Hydraulically-powered train holding devices are located at both the inbound and outbound sections of the unloader.
Four sets of wheel locks are located before the tippler entry and six sets of wheel grippers are located after the tippler exit to prevent movement of the two ore cars being unloaded. Each set of holding devices is powered by its own hydraulic power pack.
According to Fortescue's Shirley, the system provides lots of flexibility, along with failsafe measures to protect staff as well as guarding against downtime and production loss.
"It's certainly very easy to utilise the redundancy that's provided by the new train unloaders by simply switching from one to another. Each train unloader is able to link with at least two stackers, providing operational flexibility.
This is one advantage of having the three up and running," he said.
"What we want to do is keep train unloader three in a ready state so that within 24 hours we can fire up and run it if we need to. So certainly the arrangement that we have provides a lot of flexibility."
Safety is a top priority for Fortescue, and the team has worked with Metso to ensure maintenance personnel are kept out of harm's way.
"Our scheduled shut-down happens every 12 weeks where we'll go in and do work, which is mainly driven around the conveyor belt maintenance and chutes," Shirley explained.
"We have trialled a new idea with TU602 & 3 where we've located the hydraulic power units off-board - on TU601 they're actually on the tippler cell itself which creates a few maintenance issues. So we've taken the power packs off the tipplers and we've just got hoses running to them now.
"This means the maintenance technicians no longer have to go on the tippler itself, meaning a couple of the major hazards we had identified in our business are completely removed. With safety our number-one priority, the associated safety benefits are significant."
System automation and control
Co-ordinating the three parts of the train unloader with their myriad of sensors, motors and hydraulics has been accomplished through the use of a GE Fanuc RX3i PLC.
The motor starters, VVVF equipment and associated I/O are located in the switch room.
The field I/O located around the plant is connected back to the PLC by Profibus fibre optic. A GE Fanuc Cimplicity SCADA terminal in the unloader's control room provides SCADA displays of plant status.
While the automation of each train unloader is rather complex and is managed by a standalone system, each train unloader also has to co-ordinate with the control of the other port equipment such as apron feeders, conveyors and stackers.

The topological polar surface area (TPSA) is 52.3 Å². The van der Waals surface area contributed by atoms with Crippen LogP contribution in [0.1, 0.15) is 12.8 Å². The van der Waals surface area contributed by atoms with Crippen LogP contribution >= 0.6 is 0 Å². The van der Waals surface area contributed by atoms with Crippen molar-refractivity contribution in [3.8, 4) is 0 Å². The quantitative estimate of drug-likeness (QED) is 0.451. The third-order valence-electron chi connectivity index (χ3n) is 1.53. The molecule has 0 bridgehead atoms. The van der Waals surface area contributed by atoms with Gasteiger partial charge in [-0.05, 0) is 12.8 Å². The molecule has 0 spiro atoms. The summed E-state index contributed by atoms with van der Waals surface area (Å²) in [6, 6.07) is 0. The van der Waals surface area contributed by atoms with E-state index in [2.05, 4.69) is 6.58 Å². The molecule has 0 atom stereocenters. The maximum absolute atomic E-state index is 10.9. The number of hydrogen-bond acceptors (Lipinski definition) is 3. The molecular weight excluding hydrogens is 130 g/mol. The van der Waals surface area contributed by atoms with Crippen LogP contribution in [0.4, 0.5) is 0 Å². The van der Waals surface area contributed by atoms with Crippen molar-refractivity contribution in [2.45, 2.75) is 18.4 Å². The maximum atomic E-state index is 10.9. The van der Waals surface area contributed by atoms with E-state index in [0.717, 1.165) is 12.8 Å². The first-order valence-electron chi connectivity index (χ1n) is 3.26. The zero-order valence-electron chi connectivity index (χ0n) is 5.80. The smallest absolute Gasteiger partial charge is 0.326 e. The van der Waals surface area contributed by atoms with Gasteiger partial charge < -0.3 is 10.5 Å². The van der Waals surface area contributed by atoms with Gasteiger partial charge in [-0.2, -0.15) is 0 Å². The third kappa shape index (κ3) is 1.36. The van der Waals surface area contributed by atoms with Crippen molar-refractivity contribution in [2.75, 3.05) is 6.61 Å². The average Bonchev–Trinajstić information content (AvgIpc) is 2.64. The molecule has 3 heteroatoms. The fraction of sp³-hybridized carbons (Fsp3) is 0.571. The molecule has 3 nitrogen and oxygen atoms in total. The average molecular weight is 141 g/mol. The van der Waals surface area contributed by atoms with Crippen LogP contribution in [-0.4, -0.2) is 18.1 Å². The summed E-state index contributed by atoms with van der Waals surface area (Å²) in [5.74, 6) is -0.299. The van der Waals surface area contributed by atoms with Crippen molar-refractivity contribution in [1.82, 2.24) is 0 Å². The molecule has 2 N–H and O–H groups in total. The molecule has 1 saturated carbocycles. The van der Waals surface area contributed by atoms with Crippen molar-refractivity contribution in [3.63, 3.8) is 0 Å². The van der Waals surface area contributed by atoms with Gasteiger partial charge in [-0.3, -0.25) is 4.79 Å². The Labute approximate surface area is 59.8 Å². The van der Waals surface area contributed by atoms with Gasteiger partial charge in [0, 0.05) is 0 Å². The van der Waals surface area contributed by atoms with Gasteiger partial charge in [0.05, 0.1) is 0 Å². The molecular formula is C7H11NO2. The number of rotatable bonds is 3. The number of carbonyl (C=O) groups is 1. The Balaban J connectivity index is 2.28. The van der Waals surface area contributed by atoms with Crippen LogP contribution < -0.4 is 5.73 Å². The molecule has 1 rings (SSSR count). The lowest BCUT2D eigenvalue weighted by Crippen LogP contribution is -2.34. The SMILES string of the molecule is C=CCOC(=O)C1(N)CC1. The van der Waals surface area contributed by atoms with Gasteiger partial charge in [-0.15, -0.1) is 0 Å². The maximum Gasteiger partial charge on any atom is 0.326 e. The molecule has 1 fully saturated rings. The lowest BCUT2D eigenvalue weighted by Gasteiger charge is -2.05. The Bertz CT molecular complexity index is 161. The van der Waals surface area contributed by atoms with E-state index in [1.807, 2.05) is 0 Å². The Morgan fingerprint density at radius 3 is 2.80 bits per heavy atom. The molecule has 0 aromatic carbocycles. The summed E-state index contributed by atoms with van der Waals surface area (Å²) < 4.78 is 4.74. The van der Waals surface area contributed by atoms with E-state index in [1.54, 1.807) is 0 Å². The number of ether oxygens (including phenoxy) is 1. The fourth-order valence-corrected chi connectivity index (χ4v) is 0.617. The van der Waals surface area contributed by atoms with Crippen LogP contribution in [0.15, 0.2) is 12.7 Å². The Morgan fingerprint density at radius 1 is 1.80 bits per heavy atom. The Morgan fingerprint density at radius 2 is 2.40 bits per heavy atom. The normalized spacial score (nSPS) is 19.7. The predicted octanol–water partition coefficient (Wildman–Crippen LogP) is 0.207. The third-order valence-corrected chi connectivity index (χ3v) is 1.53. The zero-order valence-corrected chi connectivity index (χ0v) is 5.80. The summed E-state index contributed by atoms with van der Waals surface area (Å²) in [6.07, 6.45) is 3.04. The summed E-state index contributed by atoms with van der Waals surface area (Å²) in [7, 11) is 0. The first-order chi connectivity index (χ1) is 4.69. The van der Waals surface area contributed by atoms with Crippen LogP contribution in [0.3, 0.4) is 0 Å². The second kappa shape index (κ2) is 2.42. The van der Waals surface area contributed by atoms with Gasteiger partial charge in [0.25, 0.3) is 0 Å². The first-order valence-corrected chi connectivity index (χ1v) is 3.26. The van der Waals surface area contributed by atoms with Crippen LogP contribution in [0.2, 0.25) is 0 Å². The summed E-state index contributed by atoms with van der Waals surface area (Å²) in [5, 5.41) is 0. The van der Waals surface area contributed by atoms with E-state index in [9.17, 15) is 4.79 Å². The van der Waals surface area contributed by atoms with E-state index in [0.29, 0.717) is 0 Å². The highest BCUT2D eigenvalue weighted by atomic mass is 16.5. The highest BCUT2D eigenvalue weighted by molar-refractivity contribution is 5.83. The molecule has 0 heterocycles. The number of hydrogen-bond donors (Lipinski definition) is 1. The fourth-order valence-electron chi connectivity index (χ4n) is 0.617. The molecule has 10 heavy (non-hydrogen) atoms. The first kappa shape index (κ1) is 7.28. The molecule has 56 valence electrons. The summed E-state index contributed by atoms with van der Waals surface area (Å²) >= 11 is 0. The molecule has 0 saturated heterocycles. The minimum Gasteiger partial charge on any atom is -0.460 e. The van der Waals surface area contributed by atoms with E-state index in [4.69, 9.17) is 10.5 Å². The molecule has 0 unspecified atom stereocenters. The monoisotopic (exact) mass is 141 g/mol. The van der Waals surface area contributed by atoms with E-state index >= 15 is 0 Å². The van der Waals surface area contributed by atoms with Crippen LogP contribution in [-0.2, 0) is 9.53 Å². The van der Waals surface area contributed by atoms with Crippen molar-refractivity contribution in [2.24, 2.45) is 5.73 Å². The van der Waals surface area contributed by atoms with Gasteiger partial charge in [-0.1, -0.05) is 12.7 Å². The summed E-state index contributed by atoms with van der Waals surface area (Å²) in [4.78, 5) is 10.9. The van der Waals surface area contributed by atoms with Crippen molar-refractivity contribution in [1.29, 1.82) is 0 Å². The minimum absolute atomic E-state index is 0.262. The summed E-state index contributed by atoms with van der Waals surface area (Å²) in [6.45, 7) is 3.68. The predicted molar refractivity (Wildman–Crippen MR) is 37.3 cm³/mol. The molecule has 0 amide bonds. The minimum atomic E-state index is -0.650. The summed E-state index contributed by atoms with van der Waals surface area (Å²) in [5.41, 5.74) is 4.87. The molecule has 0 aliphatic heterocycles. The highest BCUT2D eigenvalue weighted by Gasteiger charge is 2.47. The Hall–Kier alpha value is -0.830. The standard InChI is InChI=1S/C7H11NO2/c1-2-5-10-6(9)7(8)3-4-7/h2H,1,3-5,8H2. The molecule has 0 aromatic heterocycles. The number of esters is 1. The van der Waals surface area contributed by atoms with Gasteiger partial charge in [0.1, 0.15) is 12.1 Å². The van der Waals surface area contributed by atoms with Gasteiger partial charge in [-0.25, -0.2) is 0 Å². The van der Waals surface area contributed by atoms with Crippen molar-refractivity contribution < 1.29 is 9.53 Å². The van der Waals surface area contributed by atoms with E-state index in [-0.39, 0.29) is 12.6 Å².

"Our process has to be highly automated because we run very lean structures. The more we can automate the better. We're certainly on the bleeding edge of that technology. The automation platform is GE and it's all Ethernet connected, so there's massive capability there; we can set-up remote condition monitoring at these locations and have it all reporting to a central data centre," Shirley stated.
On-site, Fortescue employs a process control team resourced with a lead, process control engineers, and on-shift technicians. One operator and one electrician together run an entire train unloader asset, while the train circuit itself is controlled from an integrated operations centre in Perth.
Two operators are responsible for inload and outload duties at the operations centre in Perth; this includes managing the activities of the on-site operators, such as directing who attends issues as they arise on the circuit.
"Two operators and two electrical technicians are on-site on a 24-hour basis. But essentially the system is all controlled out of Perth, so the role of our site staff is to do inspections and to provide rapid response if there is an issue. We can direct them very quickly and they can attend to the issue and get it resolved in the shortest possible time."
Fortescue director of development Peter Meurs said the commissioning of TU602 was a major milestone for the company as it continues its expansion to 155mtpa.
"The second train unloader takes our unloading capacity to 120mtpa, which gives us the capacity to reach a run rate of 115mtpa by the end of the March 2013 quarter, comprised of 95mtpa from the Chichester mines and 20mtpa from Firetail," Meurs said.
"The third train unloader will give us inloading capacity well in excess of the 155mtpa we need for our current expansion project."